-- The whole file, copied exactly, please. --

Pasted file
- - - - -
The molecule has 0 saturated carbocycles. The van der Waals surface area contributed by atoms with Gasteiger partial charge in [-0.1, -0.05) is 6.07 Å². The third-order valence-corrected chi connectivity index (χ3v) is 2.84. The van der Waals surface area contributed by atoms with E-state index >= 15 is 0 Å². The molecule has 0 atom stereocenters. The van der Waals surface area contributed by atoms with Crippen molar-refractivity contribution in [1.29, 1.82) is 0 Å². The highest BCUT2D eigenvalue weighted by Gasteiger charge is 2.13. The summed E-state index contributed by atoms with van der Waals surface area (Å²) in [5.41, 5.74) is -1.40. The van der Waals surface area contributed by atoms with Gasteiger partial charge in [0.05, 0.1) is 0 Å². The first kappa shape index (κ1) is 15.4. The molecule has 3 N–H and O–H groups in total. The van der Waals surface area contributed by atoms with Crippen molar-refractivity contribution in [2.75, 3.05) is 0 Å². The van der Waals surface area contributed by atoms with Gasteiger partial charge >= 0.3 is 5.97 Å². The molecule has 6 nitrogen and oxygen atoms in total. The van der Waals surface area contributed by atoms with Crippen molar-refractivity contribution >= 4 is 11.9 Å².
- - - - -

The molecule has 0 saturated carbocycles. The van der Waals surface area contributed by atoms with Gasteiger partial charge in [-0.1, -0.05) is 6.07 Å². The third-order valence-corrected chi connectivity index (χ3v) is 2.84. The van der Waals surface area contributed by atoms with E-state index >= 15 is 0 Å². The molecule has 0 atom stereocenters. The van der Waals surface area contributed by atoms with Crippen molar-refractivity contribution in [1.29, 1.82) is 0 Å². The highest BCUT2D eigenvalue weighted by Gasteiger charge is 2.13. The summed E-state index contributed by atoms with van der Waals surface area (Å²) in [5.41, 5.74) is -1.40. The van der Waals surface area contributed by atoms with Gasteiger partial charge in [0.05, 0.1) is 0 Å². The first kappa shape index (κ1) is 15.4. The molecule has 3 N–H and O–H groups in total. The van der Waals surface area contributed by atoms with Crippen molar-refractivity contribution in [2.75, 3.05) is 0 Å². The van der Waals surface area contributed by atoms with Gasteiger partial charge >= 0.3 is 5.97 Å². The molecule has 6 nitrogen and oxygen atoms in total. The van der Waals surface area contributed by atoms with Crippen molar-refractivity contribution >= 4 is 11.9 Å².